“What are you working on, sweetie?” Miranda asked.

“A commission. A lecturer at the university wanted some art for his introduction course,” Tony told.


Tony turned to look at Miranda, smirking. “Your old programming lecturer.”

“Jones?” Miranda asked and started guffawing. “That must mean he finally understood that his courses are boring!”

“Yet there you are, working as a programmer,” Tony noted, snickering.

“Programming is fun. Jones’s courses? NOPE!” Miranda said, still laughing.

The krakens’ programming style was strange, but luckily to Miranda, it was close enough to what she had worked on for the last ten years that she could easily get the hang of it. Soon, she had already created a game called Spot da hooman!

Apparently, it was written correctly among the krakens.

With a sad smile on her face as she released the game online under the name Kraggleb, Miranda could imagine Tony losing his mind over that title if she did this in their world.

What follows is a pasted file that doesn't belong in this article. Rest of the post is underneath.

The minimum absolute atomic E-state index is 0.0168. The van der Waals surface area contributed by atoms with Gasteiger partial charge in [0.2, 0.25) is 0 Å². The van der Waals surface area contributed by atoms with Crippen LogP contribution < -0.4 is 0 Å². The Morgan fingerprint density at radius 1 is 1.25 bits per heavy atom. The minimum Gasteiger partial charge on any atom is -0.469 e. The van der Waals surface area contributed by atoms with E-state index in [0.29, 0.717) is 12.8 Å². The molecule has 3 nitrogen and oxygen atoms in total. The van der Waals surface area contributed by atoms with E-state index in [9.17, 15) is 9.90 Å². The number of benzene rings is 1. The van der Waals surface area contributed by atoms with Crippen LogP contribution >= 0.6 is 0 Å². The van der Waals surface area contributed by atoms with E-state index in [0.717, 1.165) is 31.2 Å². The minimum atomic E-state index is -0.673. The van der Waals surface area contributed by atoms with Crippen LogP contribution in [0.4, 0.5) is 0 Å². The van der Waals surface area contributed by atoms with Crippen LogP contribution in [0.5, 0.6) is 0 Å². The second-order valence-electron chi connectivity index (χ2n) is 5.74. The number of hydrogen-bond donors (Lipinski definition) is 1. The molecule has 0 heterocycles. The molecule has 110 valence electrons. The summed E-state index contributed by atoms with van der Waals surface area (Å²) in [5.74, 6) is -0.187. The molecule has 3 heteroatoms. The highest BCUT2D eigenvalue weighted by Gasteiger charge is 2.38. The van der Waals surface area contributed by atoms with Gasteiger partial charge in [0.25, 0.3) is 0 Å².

“Could you please spellcheck my article, please?” Tony asked.

“Sure,” Miranda replied, sat down at the computer and read the article. The immaculate grammar put her own to shame; while she could code decently, her human language skills had always been mediocre at best.

But that was one thing she loved in Tony: his immaculate built-in spellchecker could always catch anything and everything she wrote wrong.

As money started to come in from the game, Miranda set up a PayGulp account for it, then proceeded to mine some local cryptocurrency on her laptop. She could not do much without money, so she had to earn some.

Once the mining was in progress, Miranda proceeded to hunt for a job. It turned out that just like Human Earth, Kraken Earth had a shortage of programmers. Miranda got a remote job almost immediately after applying for one. Then she realized what she had done.